In their Mission video Sammy notes "because they've never had people lifting them up in this way, they've lost the ability to dream." Can you imagine? You can watch their entire mission video HERE. Their program is set up to help them feel safe enough to dream again. Set goals. Feel loved. These women have been stripped of everything. I love that the HER campaign is offering them a safe place to get their power back.

On top of the HER refuge, which you can read more about HERE, the HER campaign also offers the HER Hope Line. A specific line where those who are seeking help can call. You can find that number and more contact information HERE. They also do workshops called the Hope Institute "Equipping a trauma-informed care community through workshops and trainings". You can see what workshops they have coming up HERE. They will also do training at your business, organization, or group. I feel training like this is invaluable given the number of people who are in bondage all around us. You can sign up to have them come to you HERE. In addition, hey partner with churches, Art ministries- that super awesome coffee house- and others to offer outlets and support to these women. You can read more about their partners HERE.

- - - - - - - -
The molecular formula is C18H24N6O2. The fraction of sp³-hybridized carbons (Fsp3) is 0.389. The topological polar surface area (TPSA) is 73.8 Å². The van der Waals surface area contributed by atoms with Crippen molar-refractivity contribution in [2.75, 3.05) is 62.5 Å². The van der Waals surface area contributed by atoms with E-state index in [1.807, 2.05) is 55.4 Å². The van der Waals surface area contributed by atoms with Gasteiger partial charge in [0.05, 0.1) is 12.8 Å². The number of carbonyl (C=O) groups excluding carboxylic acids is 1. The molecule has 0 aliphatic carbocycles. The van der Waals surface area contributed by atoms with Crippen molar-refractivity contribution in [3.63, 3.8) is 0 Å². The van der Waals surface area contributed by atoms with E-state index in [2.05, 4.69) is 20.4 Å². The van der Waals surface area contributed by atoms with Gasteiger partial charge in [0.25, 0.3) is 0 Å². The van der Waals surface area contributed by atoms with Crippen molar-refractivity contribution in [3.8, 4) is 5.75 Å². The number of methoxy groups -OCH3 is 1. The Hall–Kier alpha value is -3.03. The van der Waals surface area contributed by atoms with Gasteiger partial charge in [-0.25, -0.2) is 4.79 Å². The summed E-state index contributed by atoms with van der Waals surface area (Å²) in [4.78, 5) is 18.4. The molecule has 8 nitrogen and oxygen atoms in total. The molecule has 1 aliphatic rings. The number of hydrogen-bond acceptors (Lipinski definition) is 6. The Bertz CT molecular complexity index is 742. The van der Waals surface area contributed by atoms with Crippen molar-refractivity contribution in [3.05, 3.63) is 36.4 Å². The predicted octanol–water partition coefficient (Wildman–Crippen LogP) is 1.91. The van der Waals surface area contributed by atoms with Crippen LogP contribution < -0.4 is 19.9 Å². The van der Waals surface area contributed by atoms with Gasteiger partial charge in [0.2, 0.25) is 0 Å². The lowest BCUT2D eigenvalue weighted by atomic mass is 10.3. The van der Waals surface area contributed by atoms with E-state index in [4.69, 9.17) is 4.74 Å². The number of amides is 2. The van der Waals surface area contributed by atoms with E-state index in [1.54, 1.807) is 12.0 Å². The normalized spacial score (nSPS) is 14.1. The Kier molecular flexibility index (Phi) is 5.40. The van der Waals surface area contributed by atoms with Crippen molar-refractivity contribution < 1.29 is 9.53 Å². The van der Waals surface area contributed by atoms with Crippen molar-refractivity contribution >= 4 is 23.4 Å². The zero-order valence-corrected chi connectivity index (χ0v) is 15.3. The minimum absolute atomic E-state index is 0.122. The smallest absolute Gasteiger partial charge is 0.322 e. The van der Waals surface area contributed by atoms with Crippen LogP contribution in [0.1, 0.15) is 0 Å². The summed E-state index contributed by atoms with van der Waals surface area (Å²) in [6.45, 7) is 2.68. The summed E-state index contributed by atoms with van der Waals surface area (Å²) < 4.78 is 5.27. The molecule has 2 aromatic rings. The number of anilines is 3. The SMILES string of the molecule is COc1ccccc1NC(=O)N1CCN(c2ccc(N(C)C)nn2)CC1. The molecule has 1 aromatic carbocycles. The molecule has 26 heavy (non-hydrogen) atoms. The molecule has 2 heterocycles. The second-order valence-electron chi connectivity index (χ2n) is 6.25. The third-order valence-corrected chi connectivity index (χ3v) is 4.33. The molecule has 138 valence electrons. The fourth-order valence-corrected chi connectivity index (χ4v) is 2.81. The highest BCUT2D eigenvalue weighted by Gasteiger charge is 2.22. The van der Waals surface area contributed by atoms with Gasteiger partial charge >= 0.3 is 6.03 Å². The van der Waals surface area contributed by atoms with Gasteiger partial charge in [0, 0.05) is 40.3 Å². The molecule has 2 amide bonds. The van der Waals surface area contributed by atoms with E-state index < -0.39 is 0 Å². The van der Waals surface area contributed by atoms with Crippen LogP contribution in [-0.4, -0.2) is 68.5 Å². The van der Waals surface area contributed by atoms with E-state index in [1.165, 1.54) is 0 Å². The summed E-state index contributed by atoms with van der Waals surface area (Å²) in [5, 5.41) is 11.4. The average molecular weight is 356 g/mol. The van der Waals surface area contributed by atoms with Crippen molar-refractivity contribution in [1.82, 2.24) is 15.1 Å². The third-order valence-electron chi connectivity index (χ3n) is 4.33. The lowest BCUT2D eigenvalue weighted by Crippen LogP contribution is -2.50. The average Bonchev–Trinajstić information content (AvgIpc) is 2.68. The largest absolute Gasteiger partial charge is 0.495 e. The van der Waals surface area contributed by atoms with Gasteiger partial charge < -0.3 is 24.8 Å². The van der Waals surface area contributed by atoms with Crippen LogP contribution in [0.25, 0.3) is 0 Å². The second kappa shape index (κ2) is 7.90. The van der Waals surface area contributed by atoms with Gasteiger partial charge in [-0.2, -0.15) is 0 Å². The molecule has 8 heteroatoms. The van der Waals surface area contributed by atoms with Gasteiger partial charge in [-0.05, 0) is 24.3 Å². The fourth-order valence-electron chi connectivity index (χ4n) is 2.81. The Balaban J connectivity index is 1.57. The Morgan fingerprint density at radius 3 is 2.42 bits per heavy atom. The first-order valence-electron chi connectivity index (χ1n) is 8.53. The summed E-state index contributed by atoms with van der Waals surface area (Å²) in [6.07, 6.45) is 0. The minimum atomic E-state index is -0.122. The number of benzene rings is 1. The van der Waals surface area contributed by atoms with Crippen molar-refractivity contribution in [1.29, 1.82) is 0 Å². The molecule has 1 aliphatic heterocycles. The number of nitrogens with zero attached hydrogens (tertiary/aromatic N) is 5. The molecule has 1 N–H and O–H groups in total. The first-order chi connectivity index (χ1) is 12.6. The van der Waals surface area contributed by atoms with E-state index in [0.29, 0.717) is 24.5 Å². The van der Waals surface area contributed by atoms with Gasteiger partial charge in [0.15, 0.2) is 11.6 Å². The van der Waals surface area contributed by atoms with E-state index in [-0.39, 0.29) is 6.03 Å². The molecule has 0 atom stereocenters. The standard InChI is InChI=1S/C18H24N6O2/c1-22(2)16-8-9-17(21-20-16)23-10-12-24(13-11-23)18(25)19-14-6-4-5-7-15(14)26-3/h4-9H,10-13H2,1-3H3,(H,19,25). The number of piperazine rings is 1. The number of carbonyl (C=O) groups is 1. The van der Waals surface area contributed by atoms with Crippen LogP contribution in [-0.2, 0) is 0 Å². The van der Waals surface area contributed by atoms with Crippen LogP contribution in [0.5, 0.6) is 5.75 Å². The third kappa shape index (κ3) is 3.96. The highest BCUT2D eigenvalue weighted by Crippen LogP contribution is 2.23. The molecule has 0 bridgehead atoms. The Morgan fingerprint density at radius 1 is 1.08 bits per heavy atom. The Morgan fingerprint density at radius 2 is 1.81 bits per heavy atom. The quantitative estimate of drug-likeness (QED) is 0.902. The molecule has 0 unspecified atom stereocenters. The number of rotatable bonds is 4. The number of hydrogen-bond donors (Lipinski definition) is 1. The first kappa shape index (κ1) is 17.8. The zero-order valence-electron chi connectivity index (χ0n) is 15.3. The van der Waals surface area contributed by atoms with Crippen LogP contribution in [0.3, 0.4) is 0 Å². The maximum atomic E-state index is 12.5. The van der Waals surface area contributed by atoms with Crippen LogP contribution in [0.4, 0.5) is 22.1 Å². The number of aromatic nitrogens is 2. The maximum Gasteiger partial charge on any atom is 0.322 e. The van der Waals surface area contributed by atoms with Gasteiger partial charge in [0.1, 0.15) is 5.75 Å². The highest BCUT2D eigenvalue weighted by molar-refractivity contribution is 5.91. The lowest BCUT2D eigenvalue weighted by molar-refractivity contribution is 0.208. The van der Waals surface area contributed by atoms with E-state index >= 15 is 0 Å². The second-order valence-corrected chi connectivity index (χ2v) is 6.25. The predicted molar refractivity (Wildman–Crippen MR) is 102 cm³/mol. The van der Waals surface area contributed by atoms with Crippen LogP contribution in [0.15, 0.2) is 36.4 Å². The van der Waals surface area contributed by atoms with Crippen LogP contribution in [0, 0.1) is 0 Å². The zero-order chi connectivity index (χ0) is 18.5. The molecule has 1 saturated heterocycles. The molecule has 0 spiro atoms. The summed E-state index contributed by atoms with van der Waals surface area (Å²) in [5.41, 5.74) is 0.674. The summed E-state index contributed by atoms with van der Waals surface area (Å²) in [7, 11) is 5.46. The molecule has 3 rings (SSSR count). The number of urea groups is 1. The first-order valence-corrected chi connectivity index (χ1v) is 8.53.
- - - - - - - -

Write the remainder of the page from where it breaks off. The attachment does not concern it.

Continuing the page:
What started as a HUGE leap of faith, has grown arms and legs and since 2016 Britney and Sammy Higgs have reached 24,000 people "Through our community, awareness campaigns, and events spreading the message of HOPE in the fight against sex trafficking." They have 1,080 Days of Love and Care "Meeting each woman where she’s at, providing the tools and resources needed to start the healing journey." , and 880 Nights of safety "For survivors of abuse and sexual exploitation through our HER Refuge program."

There are a few ways to support the HER campaign. If you live nearby, you can volunteer. They have many different ways you can do that! You can:

Become a Mentor

Teach Life Skills

Driver to/from Appointments

Provide a Meal or Experience

Spruce up Facilities

Hold a Household Items Drive

Sponsor a Fundraiser

Sponsor an outing or Experience